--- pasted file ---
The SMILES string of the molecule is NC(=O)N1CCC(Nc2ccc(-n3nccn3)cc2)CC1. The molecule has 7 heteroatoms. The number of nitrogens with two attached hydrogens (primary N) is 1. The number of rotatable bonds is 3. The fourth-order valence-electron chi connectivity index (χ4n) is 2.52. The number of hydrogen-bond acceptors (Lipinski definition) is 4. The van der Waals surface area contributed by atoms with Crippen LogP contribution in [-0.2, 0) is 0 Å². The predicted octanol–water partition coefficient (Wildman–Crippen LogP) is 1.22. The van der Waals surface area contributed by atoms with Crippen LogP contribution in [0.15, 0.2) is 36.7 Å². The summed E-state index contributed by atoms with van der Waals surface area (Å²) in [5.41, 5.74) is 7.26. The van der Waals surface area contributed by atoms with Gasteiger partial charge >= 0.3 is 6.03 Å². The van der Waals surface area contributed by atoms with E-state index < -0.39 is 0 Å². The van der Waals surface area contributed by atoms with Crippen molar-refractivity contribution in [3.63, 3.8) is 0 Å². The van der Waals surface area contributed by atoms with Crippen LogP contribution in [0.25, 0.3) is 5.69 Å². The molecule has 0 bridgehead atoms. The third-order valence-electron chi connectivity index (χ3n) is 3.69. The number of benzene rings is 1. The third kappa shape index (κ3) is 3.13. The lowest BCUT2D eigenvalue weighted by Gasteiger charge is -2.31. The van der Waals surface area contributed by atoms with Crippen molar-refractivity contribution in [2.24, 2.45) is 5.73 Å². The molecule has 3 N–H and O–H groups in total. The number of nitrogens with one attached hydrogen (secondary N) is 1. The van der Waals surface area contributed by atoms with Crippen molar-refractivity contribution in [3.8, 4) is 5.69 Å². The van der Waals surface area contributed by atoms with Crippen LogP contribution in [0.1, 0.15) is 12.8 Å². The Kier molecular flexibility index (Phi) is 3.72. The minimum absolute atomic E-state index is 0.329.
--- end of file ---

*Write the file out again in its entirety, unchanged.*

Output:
The SMILES string of the molecule is NC(=O)N1CCC(Nc2ccc(-n3nccn3)cc2)CC1. The molecule has 7 heteroatoms. The number of nitrogens with two attached hydrogens (primary N) is 1. The number of rotatable bonds is 3. The fourth-order valence-electron chi connectivity index (χ4n) is 2.52. The number of hydrogen-bond acceptors (Lipinski definition) is 4. The van der Waals surface area contributed by atoms with Crippen LogP contribution in [-0.2, 0) is 0 Å². The predicted octanol–water partition coefficient (Wildman–Crippen LogP) is 1.22. The van der Waals surface area contributed by atoms with Crippen LogP contribution in [0.15, 0.2) is 36.7 Å². The summed E-state index contributed by atoms with van der Waals surface area (Å²) in [5.41, 5.74) is 7.26. The van der Waals surface area contributed by atoms with Gasteiger partial charge >= 0.3 is 6.03 Å². The van der Waals surface area contributed by atoms with E-state index < -0.39 is 0 Å². The van der Waals surface area contributed by atoms with Crippen molar-refractivity contribution in [3.63, 3.8) is 0 Å². The van der Waals surface area contributed by atoms with Crippen LogP contribution in [0.25, 0.3) is 5.69 Å². The molecule has 0 bridgehead atoms. The third-order valence-electron chi connectivity index (χ3n) is 3.69. The number of benzene rings is 1. The third kappa shape index (κ3) is 3.13. The lowest BCUT2D eigenvalue weighted by Gasteiger charge is -2.31. The van der Waals surface area contributed by atoms with Crippen molar-refractivity contribution in [2.24, 2.45) is 5.73 Å². The molecule has 3 N–H and O–H groups in total. The number of nitrogens with one attached hydrogen (secondary N) is 1. The van der Waals surface area contributed by atoms with Crippen molar-refractivity contribution in [3.8, 4) is 5.69 Å². The van der Waals surface area contributed by atoms with Crippen LogP contribution in [0.1, 0.15) is 12.8 Å². The Kier molecular flexibility index (Phi) is 3.72. The minimum absolute atomic E-state index is 0.329.